Astronomers turn to crowd-sourcing for building the largest galaxy catalog on Earth.
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In a stupendous achievement, more than 83,000 volunteer citizen scientists working together have helped catalog over 300,000 galaxies in the largest database of its kind ever amassed, the University of Minnesota (UM) announced today (Sept. 24) in a news release. The new catalog, produced by a UM-led international team of researchers, is described in a paper just published in the Monthly Notices of the Royal Astronomical Society.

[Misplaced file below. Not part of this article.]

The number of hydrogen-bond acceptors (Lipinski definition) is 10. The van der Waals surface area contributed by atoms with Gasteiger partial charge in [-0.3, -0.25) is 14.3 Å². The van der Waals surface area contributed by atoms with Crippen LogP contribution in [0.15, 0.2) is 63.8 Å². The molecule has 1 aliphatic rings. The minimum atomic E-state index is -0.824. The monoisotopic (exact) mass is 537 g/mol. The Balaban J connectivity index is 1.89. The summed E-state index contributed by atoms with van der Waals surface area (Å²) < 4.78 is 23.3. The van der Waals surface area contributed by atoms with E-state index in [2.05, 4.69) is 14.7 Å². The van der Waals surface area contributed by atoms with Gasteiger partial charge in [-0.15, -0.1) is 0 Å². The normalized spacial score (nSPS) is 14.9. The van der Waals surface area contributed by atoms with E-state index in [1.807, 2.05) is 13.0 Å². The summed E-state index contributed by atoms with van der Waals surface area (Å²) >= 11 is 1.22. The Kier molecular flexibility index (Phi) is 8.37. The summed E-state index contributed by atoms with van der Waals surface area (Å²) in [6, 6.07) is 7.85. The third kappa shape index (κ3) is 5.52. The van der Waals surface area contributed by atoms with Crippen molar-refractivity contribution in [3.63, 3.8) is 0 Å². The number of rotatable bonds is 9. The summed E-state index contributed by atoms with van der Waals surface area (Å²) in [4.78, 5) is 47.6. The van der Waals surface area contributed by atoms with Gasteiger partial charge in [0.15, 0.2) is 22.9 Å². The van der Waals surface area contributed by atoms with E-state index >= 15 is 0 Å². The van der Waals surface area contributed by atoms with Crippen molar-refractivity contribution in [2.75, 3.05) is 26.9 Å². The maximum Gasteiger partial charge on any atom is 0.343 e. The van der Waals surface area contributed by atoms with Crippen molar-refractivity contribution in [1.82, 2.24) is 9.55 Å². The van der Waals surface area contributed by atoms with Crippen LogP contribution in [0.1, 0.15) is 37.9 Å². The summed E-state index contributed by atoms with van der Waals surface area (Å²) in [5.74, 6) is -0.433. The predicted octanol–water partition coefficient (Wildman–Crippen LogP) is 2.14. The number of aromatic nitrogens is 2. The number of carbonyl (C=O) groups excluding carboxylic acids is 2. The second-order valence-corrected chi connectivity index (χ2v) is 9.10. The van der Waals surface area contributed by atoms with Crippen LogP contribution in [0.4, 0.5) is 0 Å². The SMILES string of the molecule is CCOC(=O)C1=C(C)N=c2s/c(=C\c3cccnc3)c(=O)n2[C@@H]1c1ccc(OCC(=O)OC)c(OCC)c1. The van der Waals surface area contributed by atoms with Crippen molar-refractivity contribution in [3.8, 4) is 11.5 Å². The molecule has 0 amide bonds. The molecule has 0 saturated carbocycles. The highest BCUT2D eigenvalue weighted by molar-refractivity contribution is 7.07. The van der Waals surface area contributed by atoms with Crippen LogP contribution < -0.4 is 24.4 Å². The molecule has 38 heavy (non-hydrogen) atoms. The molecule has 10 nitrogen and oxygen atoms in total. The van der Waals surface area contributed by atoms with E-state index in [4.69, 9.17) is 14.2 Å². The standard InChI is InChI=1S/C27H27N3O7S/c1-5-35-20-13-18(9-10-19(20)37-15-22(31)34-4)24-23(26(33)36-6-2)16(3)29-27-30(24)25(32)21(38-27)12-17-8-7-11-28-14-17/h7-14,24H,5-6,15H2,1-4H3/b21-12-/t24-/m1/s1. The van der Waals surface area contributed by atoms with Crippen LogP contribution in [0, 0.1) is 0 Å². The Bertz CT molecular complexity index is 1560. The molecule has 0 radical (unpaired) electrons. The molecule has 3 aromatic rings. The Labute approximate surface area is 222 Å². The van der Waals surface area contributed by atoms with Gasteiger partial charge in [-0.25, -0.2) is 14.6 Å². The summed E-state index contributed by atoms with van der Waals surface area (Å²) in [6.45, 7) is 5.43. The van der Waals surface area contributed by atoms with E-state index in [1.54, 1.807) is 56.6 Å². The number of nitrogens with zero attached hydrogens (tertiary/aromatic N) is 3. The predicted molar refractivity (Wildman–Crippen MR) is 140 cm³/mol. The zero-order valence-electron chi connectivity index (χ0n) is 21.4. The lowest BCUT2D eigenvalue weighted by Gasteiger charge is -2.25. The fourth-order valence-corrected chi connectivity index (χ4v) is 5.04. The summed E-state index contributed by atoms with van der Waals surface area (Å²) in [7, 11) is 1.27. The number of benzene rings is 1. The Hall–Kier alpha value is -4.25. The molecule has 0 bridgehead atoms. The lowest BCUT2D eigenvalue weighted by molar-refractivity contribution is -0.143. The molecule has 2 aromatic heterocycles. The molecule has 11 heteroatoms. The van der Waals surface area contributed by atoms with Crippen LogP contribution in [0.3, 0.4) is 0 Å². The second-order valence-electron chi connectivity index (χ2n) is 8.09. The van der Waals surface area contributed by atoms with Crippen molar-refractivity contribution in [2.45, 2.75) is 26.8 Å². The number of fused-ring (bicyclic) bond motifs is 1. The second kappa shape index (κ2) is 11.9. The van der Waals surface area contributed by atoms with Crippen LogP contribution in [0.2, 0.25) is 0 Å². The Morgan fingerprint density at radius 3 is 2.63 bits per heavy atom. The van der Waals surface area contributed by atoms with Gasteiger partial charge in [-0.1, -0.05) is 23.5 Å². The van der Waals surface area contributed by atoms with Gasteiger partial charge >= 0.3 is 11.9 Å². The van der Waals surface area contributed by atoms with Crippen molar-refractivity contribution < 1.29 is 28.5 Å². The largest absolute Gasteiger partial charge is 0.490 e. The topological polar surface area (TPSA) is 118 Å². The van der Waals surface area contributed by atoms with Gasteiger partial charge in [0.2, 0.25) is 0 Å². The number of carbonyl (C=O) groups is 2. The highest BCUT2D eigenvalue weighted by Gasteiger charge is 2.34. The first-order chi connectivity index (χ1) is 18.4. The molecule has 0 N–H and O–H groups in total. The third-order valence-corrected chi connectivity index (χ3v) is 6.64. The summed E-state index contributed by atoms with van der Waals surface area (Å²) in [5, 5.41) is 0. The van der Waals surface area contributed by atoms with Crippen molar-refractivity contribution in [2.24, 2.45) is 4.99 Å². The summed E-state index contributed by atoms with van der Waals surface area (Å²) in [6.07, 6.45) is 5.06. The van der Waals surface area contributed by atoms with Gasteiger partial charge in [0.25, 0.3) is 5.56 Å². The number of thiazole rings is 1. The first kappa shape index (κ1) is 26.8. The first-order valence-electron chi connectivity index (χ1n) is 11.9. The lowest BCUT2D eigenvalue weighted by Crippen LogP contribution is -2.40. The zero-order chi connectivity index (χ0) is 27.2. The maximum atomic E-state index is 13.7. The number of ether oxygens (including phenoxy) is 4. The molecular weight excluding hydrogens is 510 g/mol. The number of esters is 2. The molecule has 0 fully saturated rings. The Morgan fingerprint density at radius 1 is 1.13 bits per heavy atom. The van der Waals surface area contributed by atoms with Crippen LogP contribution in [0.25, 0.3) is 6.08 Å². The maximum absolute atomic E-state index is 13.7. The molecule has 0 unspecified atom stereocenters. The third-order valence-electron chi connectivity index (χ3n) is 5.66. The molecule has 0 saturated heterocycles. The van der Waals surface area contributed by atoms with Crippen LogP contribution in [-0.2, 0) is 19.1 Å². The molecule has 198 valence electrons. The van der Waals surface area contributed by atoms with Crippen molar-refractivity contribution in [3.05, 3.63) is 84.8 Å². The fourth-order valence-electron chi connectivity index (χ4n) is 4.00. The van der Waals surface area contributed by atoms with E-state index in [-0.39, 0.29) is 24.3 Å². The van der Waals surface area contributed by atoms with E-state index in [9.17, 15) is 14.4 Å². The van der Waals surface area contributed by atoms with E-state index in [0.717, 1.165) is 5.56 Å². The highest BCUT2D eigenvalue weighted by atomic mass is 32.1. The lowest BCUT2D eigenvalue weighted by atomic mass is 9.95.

The Galaxy Zoo project was launched in 2007 as a collaborative effort between researchers from many different institutions, including Oxford University, Yale University, and the University of California, Berkeley. According to co-founder and Oxford physicist Christ Lintott, the idea of recruiting citizen scientists to help classify galaxies was developed to help cope with the mind-numbingly large amount of data produced by modern science.